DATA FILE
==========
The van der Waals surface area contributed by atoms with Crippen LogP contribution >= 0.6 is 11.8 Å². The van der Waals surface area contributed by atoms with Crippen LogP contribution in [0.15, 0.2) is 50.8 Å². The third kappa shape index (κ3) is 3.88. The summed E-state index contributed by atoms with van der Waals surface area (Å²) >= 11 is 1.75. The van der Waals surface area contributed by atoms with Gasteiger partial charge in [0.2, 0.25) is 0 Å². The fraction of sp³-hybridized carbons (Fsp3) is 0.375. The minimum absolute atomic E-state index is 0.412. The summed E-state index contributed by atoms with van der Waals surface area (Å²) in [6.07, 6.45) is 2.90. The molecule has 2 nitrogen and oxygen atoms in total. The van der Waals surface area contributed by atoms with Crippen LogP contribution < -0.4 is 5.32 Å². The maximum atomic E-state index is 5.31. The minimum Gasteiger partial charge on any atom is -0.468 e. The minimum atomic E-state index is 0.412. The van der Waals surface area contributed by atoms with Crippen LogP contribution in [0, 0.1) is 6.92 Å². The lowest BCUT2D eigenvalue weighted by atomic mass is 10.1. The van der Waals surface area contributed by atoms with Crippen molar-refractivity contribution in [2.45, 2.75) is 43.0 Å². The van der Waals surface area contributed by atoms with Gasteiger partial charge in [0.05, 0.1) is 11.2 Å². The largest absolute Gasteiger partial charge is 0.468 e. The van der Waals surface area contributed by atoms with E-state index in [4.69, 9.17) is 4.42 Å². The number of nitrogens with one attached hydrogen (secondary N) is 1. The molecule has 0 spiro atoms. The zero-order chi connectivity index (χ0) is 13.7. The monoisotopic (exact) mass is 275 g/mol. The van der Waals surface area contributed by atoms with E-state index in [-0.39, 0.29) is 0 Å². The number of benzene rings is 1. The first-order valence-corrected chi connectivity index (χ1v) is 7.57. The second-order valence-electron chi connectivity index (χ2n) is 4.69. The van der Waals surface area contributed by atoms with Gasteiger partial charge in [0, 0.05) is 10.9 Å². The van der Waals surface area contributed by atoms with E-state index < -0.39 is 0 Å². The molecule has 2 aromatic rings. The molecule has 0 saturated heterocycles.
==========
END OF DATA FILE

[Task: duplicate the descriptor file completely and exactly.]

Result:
The van der Waals surface area contributed by atoms with Crippen LogP contribution >= 0.6 is 11.8 Å². The van der Waals surface area contributed by atoms with Crippen LogP contribution in [0.15, 0.2) is 50.8 Å². The third kappa shape index (κ3) is 3.88. The summed E-state index contributed by atoms with van der Waals surface area (Å²) >= 11 is 1.75. The van der Waals surface area contributed by atoms with Gasteiger partial charge in [0.2, 0.25) is 0 Å². The fraction of sp³-hybridized carbons (Fsp3) is 0.375. The minimum absolute atomic E-state index is 0.412. The summed E-state index contributed by atoms with van der Waals surface area (Å²) in [6.07, 6.45) is 2.90. The molecule has 2 nitrogen and oxygen atoms in total. The van der Waals surface area contributed by atoms with Crippen LogP contribution < -0.4 is 5.32 Å². The maximum atomic E-state index is 5.31. The minimum Gasteiger partial charge on any atom is -0.468 e. The minimum atomic E-state index is 0.412. The van der Waals surface area contributed by atoms with Crippen LogP contribution in [0, 0.1) is 6.92 Å². The lowest BCUT2D eigenvalue weighted by atomic mass is 10.1. The van der Waals surface area contributed by atoms with Crippen molar-refractivity contribution in [2.45, 2.75) is 43.0 Å². The van der Waals surface area contributed by atoms with Gasteiger partial charge in [0.05, 0.1) is 11.2 Å². The largest absolute Gasteiger partial charge is 0.468 e. The van der Waals surface area contributed by atoms with E-state index in [4.69, 9.17) is 4.42 Å². The number of nitrogens with one attached hydrogen (secondary N) is 1. The molecule has 0 spiro atoms. The zero-order chi connectivity index (χ0) is 13.7. The monoisotopic (exact) mass is 275 g/mol. The van der Waals surface area contributed by atoms with E-state index in [-0.39, 0.29) is 0 Å². The number of benzene rings is 1. The first-order valence-corrected chi connectivity index (χ1v) is 7.57. The second-order valence-electron chi connectivity index (χ2n) is 4.69. The van der Waals surface area contributed by atoms with Gasteiger partial charge in [0, 0.05) is 10.9 Å². The van der Waals surface area contributed by atoms with E-state index < -0.39 is 0 Å². The molecule has 2 aromatic rings. The molecule has 0 saturated heterocycles.